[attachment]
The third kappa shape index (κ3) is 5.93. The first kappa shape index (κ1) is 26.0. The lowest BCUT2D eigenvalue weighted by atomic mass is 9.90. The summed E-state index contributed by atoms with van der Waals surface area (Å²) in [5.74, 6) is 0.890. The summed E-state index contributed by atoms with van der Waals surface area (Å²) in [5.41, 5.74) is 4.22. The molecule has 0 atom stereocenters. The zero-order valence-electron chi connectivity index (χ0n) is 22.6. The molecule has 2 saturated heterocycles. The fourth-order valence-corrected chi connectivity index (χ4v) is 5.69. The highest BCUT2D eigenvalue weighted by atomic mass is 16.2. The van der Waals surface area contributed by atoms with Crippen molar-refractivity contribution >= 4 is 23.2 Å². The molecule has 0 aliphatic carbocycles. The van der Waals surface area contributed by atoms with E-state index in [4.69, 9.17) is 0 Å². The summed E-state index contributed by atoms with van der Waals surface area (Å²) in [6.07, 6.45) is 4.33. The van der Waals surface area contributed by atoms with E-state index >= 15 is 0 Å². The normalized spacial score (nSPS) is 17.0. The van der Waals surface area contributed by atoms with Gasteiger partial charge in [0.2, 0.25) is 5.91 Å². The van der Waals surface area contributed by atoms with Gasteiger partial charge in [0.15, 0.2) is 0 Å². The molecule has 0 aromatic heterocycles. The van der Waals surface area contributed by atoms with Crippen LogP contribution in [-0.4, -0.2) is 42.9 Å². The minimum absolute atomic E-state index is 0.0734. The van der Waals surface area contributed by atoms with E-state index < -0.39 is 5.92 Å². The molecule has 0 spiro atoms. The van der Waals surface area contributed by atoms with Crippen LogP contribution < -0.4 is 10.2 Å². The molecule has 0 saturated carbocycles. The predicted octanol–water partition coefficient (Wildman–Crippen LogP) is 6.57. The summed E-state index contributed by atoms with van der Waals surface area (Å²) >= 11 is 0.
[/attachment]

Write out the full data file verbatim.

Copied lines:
The third kappa shape index (κ3) is 5.93. The first kappa shape index (κ1) is 26.0. The lowest BCUT2D eigenvalue weighted by atomic mass is 9.90. The summed E-state index contributed by atoms with van der Waals surface area (Å²) in [5.74, 6) is 0.890. The summed E-state index contributed by atoms with van der Waals surface area (Å²) in [5.41, 5.74) is 4.22. The molecule has 0 atom stereocenters. The zero-order valence-electron chi connectivity index (χ0n) is 22.6. The molecule has 2 saturated heterocycles. The fourth-order valence-corrected chi connectivity index (χ4v) is 5.69. The highest BCUT2D eigenvalue weighted by atomic mass is 16.2. The van der Waals surface area contributed by atoms with Crippen molar-refractivity contribution >= 4 is 23.2 Å². The molecule has 0 aliphatic carbocycles. The van der Waals surface area contributed by atoms with E-state index in [4.69, 9.17) is 0 Å². The summed E-state index contributed by atoms with van der Waals surface area (Å²) in [6.07, 6.45) is 4.33. The van der Waals surface area contributed by atoms with E-state index >= 15 is 0 Å². The normalized spacial score (nSPS) is 17.0. The van der Waals surface area contributed by atoms with Gasteiger partial charge in [0.2, 0.25) is 5.91 Å². The van der Waals surface area contributed by atoms with Gasteiger partial charge in [0.15, 0.2) is 0 Å². The molecule has 0 aromatic heterocycles. The van der Waals surface area contributed by atoms with Crippen LogP contribution in [-0.4, -0.2) is 42.9 Å². The minimum absolute atomic E-state index is 0.0734. The van der Waals surface area contributed by atoms with E-state index < -0.39 is 5.92 Å². The molecule has 0 spiro atoms. The van der Waals surface area contributed by atoms with Crippen LogP contribution < -0.4 is 10.2 Å². The molecule has 0 saturated carbocycles. The predicted octanol–water partition coefficient (Wildman–Crippen LogP) is 6.57. The summed E-state index contributed by atoms with van der Waals surface area (Å²) >= 11 is 0.